By Lisa Moore

When Margaret Atwood’s Cat’s Eye came out in 1988 I remember asking my mother and sister about it and them telling me that, though it was very good, I wouldn’t find it interesting because it was a book “for women.” I simply wouldn’t get it. I thought this a bit narrow-minded – my mother and sister, you see, never studied – and so was surprised when, a little later, a friend of mine who was a prominent feminist academic described Cat’s Eye as a “woman’s book” and advised me to stay away from it. For whatever reason, it seemed this celebrated work by one of our most distinguished literary authors was simply considered off-limits to male readers. We were cordially not invited to examine its mysteries.

I may never know why, as I took their advice and still haven’t read Cat’s Eye. The idea that there are books for women and books for men has, however, stayed with me. Which is a long way of introducing Lisa Moore’s February, a book I should probably not have been allowed to read, much less review. Nevertheless . . .

February tells the story of Helen O’Mara, whose husband Cal died in the Ocean Ranger tragedy with all of his perfections upon his head, leaving Helen to raise a family of four children on her own while mourning his memory. As the novel begins Helen’s son Johnny calls to tell her that he is coming home to St. John’s with a pregnant girlfriend in tow.

Moore is very much an author of the female body, her fertile and multi-orgasmic heroines moving through an atmosphere of broody eroticism. Babies kick and nipples squirt and when we are presented with a mass of placenta sitting in a basin its odor – “pungent, mineral, ozone-tinted, fishy and rotting smelling” – seems all around us. Indeed when John calls his mother it is with the specific purpose of getting her “to dig deep into the secret womanly knowledge buried in the pheromones and cells and blood of that murky, heady thing he thought of as femininity, and report back.” In some ways the rest of the novel is that report.

It is a deeply maternal universe. Time and again sympathy, solicitude, and kindness for strangers is evoked, “geysers of love” and motherly feeling for vagrants, gas station attendants, and of course the unborn. There is no sense of evil, aside from nature’s rage in the sinking of the oil rig, and hence no conflict. The narrative doesn’t progress so much as gestate, roiling around through a series of flashbacks until the hatching and matching at the end.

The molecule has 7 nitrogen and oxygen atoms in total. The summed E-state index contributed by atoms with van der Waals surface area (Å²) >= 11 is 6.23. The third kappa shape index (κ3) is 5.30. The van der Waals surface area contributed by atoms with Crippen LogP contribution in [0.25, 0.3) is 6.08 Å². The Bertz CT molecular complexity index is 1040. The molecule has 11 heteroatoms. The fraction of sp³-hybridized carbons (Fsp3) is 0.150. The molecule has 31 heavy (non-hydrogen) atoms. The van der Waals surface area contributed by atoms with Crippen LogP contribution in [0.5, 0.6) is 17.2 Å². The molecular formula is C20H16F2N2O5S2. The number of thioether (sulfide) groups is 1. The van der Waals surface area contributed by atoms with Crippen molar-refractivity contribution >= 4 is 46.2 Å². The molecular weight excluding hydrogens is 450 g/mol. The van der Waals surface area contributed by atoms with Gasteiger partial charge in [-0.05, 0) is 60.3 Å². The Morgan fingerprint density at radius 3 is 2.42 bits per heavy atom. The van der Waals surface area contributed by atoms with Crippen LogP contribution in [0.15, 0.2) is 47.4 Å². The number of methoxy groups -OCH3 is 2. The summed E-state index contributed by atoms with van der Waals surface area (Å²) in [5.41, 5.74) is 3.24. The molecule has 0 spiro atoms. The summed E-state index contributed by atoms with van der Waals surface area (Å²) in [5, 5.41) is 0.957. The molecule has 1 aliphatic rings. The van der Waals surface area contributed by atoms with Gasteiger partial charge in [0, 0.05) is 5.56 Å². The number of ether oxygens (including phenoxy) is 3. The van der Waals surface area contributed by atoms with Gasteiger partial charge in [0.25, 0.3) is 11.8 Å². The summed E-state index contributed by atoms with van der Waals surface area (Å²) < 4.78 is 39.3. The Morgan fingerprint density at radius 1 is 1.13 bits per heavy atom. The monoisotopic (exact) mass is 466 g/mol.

The difference between books for women and books for men is clearest at the more commercial ends of the publishing spectrum. Some Harlequin romances are, apparently, written by men. But men don’t read them any more than women indulge in tripe like the macho Mack Bolan: Executioner series created by Don Pendleton (a series that is in fact published by a division of Harlequin). These are male and female demographic ghettos. Not surprisingly, the borders of the ghetto can be seen bleeding into our more commercially-oriented literary fiction: the dull, portentous romances of Michael Ondaatje on the one hand and the stupidly violent adolescent fantasies of Cormac McCarthy on the other.

What is disappointing about February is not that it is a book so markedly gendered, but that those parts of it are so transparently the stuff of commercial fiction. Moore’s debut, the excellent Alligator, had many of the same elements but tossed them into an original, fast-paced, and forward-moving plot. February shows flashes of how interesting a writer Moore can be – for example, Johnny’s initially reluctant attitude toward becoming a father is symbolized by having a candy wrapper with a girl’s picture on it sticking to his shoe, followed by his disposal of the wrapper into an air conditioner rendered as a nasty mechanical abortion – but much of the novel seems held together with a kind of teary hormonal paste, concluding with a bit of pure Hallmark Theatre wherein Helen gets her groove back with the help of an obliging handyman (and is he ever!).

All of which means this is a book that a lot of people are really going to enjoy. I feel like I was warned twenty years ago.

Review first published in the Toronto Star June 21, 2009.

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